Question on Concurrent_queue

Question on Concurrent_queue


I am new to Intel TBB. I am using concurrent_queue in order to achieve fine-grained parallelism in my project. I got few doubts. This is how i am implementing.

thread_fun(arguments) {


          operation on v;  //each thread executes its own operation(seperate v for each thread)


main() {

          fill the concurrent_queue;

          create win32 threads and pass concurrent_queue as an argument; //using _beginthreadex


1. I am explicitly mentioning the number of threads. I read that TBB will create threads based on the processor core count. How can i achieve that? So that i don't need to create threads explicitly with _beginthreadex function?

2. Am i achieving fine-grained parallelism by using the concurrent_queue?

3. What do you mean by task level parallelism? How do you achieve task level parallelism with intel tbb? I am popping element from the queue. Does pop operation considered as a task? That means, all pop operations are considered as different tasks. I am popping 8 elements at a time with 8 threads. That means, i am achieving task level parallelism. Am i correct?

4. If i increase the number of threads to 32 on a quad-core processor(support 8 threads), how does the concurrent_queue work? Does only 8 threads concurrently executed on the queue or total 32 threads are executed concurrently?

I changed my code to use parallel_for as per the comment by robert-reed:

void parallel_relax( Map *m, std::vector<Vertex *> verList ) {
          tbb::parallel_for (blocked_range<int>(0, verList.size()), [=](const blocked_range<Vertex *>& r) {
                    for(Vertex *vit = r.begin(); vit != r.end(); ++vit) {
                             Vertex *v = vit;

main() {

          Map *m1;

          parallel_relax(m1, verList);


Please help me.



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For more complete information about compiler optimizations, see our Optimization Notice.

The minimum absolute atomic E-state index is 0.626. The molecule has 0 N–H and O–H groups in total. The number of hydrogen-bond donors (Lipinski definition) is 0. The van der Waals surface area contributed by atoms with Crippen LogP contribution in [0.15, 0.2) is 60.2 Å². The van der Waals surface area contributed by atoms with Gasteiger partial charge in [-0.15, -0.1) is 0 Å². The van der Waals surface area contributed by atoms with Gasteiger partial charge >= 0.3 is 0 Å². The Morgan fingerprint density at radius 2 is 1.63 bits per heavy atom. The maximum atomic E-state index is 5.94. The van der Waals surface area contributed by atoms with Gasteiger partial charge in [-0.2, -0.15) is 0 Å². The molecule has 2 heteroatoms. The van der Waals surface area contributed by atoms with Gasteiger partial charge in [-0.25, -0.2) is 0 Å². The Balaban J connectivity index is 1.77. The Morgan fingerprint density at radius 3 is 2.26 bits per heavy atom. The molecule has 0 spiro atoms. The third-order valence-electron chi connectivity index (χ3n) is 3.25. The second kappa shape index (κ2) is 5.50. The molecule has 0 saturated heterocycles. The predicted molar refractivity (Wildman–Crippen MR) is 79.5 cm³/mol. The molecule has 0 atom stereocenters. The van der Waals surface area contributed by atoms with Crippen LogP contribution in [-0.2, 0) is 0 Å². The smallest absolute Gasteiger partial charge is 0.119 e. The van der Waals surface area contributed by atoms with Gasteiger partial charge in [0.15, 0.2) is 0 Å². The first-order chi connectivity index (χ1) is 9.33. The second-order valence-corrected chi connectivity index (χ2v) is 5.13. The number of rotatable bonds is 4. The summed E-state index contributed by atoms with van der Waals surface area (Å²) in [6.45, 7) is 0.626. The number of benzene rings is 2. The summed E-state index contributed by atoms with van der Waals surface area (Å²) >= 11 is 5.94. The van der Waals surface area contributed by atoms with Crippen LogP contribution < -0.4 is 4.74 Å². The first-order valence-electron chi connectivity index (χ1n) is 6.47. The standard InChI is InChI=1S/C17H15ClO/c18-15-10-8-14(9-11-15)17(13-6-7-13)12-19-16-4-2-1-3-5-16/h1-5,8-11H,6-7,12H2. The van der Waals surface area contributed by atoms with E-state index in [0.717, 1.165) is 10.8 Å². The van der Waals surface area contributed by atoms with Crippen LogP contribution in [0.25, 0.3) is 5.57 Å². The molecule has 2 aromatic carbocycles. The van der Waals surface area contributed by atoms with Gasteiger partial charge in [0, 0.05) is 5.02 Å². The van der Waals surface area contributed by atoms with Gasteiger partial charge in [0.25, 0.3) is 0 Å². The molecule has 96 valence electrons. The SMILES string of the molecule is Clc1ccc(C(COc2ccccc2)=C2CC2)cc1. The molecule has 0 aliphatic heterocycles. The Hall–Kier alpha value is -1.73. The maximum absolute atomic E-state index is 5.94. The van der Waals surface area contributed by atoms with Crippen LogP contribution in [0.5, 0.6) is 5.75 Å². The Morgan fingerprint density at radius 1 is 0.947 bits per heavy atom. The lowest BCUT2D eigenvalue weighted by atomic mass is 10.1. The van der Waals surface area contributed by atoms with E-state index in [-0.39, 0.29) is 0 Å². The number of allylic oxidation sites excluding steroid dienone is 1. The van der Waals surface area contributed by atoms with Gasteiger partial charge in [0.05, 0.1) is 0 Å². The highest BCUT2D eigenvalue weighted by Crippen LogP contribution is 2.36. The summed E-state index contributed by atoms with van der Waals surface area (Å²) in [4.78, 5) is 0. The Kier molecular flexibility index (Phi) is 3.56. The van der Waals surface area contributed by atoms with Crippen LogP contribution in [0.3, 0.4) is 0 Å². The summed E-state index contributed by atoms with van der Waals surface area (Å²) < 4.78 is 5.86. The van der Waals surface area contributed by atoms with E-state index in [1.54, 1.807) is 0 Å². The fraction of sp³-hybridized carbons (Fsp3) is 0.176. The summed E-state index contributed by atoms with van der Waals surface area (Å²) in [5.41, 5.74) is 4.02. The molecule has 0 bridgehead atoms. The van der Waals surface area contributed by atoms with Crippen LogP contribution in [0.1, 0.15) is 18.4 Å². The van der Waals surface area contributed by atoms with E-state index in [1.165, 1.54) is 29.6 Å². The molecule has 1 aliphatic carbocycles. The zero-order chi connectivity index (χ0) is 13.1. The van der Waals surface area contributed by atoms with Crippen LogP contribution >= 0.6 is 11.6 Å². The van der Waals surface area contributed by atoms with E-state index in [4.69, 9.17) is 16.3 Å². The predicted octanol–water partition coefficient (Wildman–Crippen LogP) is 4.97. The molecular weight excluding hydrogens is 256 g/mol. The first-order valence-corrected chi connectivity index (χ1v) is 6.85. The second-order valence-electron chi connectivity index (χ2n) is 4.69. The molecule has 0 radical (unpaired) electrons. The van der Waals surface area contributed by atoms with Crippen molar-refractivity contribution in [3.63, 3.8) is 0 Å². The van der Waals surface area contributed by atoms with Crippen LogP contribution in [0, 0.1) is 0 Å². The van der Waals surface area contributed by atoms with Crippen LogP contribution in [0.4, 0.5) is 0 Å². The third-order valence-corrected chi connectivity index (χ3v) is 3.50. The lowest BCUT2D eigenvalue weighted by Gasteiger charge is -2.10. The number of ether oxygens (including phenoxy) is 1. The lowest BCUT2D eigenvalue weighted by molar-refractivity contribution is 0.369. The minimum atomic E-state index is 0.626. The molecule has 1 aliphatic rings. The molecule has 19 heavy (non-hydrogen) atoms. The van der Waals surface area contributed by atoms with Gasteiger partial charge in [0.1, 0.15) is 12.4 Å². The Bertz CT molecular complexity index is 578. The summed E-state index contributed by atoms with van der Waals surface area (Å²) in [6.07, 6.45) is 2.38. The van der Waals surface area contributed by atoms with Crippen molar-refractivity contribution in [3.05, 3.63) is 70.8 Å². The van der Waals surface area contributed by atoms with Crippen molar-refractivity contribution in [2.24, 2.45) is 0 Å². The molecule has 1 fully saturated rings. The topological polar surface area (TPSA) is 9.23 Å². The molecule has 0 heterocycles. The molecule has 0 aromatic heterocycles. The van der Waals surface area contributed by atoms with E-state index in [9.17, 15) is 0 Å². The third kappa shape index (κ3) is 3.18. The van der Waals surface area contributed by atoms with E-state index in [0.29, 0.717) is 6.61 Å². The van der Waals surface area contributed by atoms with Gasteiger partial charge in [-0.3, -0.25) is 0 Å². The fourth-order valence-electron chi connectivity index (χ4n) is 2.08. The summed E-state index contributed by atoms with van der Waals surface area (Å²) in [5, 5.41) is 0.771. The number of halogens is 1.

I see a number of issues with this code sample.  To start, it's filling a concurrent_queue serially, meaning that it is paying the heavier overhead of a concurrent queue without deriving any benefit, at least as expressed by this psuedo-code.  This is followed by the explicit construction of a pool of threads (_beginthreadx) that will all contend (and further serialize at the try_pop()).  The idea of task level parallelism is to provide work to the library that is dispatched by the thread pool created by Intel TBB, and not spawn a thread per task whenever a task is required.  An approach more in keeping with the philosophies behind Intel Threading Building Blocks would be to accumulate the contents of the concurrent_queue used above into a simple arrray, v, and use an Intel TBB parallel construct to execute the function with different elements in parallel, something like this:

    parallel_for (blocked_range<int> (0,n-1), [] (const blocked_range<int> &r) {
        for (int i = r.begin(); i != r.end(); ++i) {
            // execute operations on v[i];

In this scenario, v has been typed to include whatever data is needed to carry on activities "per thread" and the parallel work is managed by the parallel_for, using the thread pool that Intel TBB will establish.  The blocked_range is used to facilitate use of the simple array  v and in particular, parallel_for can divide the work among a set of worker threads.  The first thread to execute will take the whole array, split it in half, turn over half the array for stealing by some other thread, then repeat.  What results is that multiple threads are invoked in parallel and continue to subdivide the array until they get below a threshold, at which point the "execute operations" code is invoked by multiple threads, each on their own datum.

I would recommend that you take a close look at the Intel Threading Building Blocks User Guide and tutorial document that is included with the distribution (or read the online copy at  This document goes over the basic concepts behind Intel Threading Building blocks and explains task level parallelism.

Hi Robert-reed,

I changed the implementation to use parallel_for and updated code in main question. Is that code perfect? I am running this application on Visual Studio 2010 Express edition. I am getting syntax errors for parallel_for and r.begin(). What should i do?

No, the code I supplied is just more pseudocode, trying to suggest a solution in broad strokes rather than giving a specific implementation.  I did not test my snippet via compiler before replying, so there could be some errors present.  Once again, I suggest you take some time to go through the suggested User Guide document to learn some of the general principles behind Intel Threading Building Blocks.  I have not used VS 2010 Express, but I assume that handles current C++ syntax.  Perhaps you need a compile switch to enable C++11 extensions?  The example psuedocode I provided makes use of a lambda construct, and may require a command line switch in the compiler to handle the code, else I would expect the compiler to complain about syntax.

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